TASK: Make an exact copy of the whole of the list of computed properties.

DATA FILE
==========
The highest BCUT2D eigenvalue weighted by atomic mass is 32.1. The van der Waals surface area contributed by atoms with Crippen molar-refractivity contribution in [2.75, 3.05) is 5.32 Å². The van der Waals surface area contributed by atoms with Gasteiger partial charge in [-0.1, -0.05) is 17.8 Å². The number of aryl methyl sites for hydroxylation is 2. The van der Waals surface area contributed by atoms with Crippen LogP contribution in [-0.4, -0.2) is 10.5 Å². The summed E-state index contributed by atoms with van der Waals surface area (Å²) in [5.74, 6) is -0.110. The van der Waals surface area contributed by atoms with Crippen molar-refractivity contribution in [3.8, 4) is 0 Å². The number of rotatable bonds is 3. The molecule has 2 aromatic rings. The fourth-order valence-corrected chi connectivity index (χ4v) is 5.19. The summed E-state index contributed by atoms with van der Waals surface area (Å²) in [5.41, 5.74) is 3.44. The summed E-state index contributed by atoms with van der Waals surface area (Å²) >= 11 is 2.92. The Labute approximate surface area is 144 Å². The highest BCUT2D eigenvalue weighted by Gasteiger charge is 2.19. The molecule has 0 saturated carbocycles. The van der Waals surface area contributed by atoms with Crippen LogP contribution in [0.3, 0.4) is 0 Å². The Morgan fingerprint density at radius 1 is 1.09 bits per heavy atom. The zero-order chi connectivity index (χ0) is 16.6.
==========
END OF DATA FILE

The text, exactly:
The highest BCUT2D eigenvalue weighted by atomic mass is 32.1. The van der Waals surface area contributed by atoms with Crippen molar-refractivity contribution in [2.75, 3.05) is 5.32 Å². The van der Waals surface area contributed by atoms with Gasteiger partial charge in [-0.1, -0.05) is 17.8 Å². The number of aryl methyl sites for hydroxylation is 2. The van der Waals surface area contributed by atoms with Crippen LogP contribution in [-0.4, -0.2) is 10.5 Å². The summed E-state index contributed by atoms with van der Waals surface area (Å²) in [5.74, 6) is -0.110. The van der Waals surface area contributed by atoms with Crippen molar-refractivity contribution in [3.8, 4) is 0 Å². The number of rotatable bonds is 3. The molecule has 2 aromatic rings. The fourth-order valence-corrected chi connectivity index (χ4v) is 5.19. The summed E-state index contributed by atoms with van der Waals surface area (Å²) in [5.41, 5.74) is 3.44. The summed E-state index contributed by atoms with van der Waals surface area (Å²) >= 11 is 2.92. The Labute approximate surface area is 144 Å². The highest BCUT2D eigenvalue weighted by Gasteiger charge is 2.19. The molecule has 0 saturated carbocycles. The van der Waals surface area contributed by atoms with Crippen LogP contribution in [0.3, 0.4) is 0 Å². The Morgan fingerprint density at radius 1 is 1.09 bits per heavy atom. The zero-order chi connectivity index (χ0) is 16.6.